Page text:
Page last updated at 13:55 GMT, Thursday, 7 May 2009 14:55 UK

Nepal Maoists hold fresh protests

General Rookmangud Katawal
General Katawal's dismissal was blocked

There have been more protests by Maoists in Nepal, after the president blocked the sacking of the army chief by the Maoist-led government.

Additional troops have been deployed in key areas of the capital, Kathmandu.

The fresh tension comes a day after clashes between demonstrators and security forces.

The Maoist Prime Minister, Prachanda, resigned on Monday following the dispute over the sacking of the head of the army.

The other major political parties have been holding talks to try to form a national government with Maoist support.

Although the Maoist party has the largest number of seats, no party holds a clear majority in parliament.


Riot police clash with protesters outside the president's house in Kathmandu

Fresh crisis

The Maoist-led government moved to sack General Rookmangud Katawal for refusing to integrate Maoist former rebels into the army.

Prachanda's resignation has pushed Nepal into a fresh political crisis following an election win by the Maoists last year.

Prachanda had only been in office since last year

His decision to stand down followed months of worsening tension between the ex-rebels and the military.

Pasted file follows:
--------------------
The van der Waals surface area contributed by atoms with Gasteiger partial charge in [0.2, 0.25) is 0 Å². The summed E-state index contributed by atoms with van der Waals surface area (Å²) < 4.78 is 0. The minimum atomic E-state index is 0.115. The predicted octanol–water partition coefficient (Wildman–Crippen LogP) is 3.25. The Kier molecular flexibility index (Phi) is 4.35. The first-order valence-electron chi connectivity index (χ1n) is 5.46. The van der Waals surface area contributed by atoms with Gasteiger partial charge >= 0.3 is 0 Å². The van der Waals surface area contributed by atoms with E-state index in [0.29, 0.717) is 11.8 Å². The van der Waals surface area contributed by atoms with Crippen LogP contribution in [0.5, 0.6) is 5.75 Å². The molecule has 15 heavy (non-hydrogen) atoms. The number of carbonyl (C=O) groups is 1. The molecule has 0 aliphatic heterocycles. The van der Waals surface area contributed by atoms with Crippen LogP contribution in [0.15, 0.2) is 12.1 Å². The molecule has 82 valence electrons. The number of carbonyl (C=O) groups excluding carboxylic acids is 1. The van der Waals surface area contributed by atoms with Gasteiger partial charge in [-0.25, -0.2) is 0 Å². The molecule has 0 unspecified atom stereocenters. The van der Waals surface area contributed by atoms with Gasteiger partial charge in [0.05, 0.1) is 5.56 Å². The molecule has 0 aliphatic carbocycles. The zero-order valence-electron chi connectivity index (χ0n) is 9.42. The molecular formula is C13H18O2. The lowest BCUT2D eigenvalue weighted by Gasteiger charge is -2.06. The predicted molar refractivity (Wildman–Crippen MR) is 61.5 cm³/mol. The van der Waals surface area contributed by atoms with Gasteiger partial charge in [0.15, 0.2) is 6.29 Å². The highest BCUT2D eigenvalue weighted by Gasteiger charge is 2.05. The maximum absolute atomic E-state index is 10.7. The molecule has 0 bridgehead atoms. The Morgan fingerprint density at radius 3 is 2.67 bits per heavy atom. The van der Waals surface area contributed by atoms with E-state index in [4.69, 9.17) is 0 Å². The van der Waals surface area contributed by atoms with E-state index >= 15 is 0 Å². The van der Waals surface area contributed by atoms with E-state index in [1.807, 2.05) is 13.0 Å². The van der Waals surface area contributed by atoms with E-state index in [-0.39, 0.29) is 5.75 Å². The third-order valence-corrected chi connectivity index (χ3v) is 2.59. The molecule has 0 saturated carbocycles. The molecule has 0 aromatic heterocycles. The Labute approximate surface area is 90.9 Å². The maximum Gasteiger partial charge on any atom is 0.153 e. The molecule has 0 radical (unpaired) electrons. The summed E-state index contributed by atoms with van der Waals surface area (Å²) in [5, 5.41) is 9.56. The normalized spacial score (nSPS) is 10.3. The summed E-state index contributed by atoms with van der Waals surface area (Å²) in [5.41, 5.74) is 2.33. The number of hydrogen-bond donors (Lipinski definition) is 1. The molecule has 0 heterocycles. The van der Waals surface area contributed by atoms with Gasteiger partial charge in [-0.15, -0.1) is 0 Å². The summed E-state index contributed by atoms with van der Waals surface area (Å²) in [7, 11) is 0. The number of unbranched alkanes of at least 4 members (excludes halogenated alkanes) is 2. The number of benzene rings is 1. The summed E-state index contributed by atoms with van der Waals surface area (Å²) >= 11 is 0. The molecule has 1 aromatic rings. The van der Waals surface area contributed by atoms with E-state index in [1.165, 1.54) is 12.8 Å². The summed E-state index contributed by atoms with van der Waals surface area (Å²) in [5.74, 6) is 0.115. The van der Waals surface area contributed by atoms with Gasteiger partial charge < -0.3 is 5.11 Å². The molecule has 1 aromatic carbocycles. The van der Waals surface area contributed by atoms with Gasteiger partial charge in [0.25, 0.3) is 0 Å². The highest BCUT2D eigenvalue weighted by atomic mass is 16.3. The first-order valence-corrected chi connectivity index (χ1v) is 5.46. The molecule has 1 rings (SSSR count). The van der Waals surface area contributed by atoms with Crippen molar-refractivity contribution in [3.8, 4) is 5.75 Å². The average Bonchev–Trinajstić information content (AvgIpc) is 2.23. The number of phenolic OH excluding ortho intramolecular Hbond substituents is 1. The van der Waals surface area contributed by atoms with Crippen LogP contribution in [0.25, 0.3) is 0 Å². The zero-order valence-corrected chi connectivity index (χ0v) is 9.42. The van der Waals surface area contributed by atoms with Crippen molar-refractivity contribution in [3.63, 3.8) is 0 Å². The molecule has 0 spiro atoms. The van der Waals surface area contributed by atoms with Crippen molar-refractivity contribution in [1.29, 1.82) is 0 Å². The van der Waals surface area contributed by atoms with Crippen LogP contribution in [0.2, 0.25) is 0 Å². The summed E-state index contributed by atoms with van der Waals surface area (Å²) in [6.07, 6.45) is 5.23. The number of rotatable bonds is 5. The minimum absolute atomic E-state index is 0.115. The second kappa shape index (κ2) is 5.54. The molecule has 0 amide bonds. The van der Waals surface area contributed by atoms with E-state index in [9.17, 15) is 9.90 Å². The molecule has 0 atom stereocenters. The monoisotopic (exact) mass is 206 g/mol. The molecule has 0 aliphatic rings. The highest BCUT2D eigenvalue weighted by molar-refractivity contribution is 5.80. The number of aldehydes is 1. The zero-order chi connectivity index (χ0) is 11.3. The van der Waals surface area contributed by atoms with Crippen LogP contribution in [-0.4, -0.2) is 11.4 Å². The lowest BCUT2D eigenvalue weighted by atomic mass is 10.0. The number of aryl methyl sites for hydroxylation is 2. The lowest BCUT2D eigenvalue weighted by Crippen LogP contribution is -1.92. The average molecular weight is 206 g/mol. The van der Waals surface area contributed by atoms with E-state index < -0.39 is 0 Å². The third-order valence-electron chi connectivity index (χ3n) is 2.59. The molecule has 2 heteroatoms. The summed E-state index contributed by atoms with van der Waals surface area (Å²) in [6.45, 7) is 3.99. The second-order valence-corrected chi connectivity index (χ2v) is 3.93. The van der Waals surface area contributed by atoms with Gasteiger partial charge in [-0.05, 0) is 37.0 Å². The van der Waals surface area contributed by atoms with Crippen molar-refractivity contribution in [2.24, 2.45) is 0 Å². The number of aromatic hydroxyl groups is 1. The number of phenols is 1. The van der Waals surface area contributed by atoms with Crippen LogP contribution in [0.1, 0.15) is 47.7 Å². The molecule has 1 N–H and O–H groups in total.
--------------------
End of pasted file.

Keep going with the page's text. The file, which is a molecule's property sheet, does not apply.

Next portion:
Correspondents say that the expectation now is that the Maoists will sit in opposition in parliament.

The Maoists want their fighters, who are currently restricted to United Nations-supervised camps, to be integrated into the regular Nepali army.

But the army has refused to integrate the fighters, who number about 19,000, arguing that they are politically indoctrinated.

The crisis is the most serious in Nepal since its 10-year long civil war between the army and the Maoists came to an end in 2006.

Print Sponsor

Has China's housing bubble burst?
How the world's oldest clove tree defied an empire
Why Royal Ballet principal Sergei Polunin quit


Sign in

BBC navigation

Copyright © 2019 BBC. The BBC is not responsible for the content of external sites. Read more.

This page is best viewed in an up-to-date web browser with style sheets (CSS) enabled. While you will be able to view the content of this page in your current browser, you will not be able to get the full visual experience. Please consider upgrading your browser software or enabling style sheets (CSS) if you are able to do so.

Americas Africa Europe Middle East South Asia Asia Pacific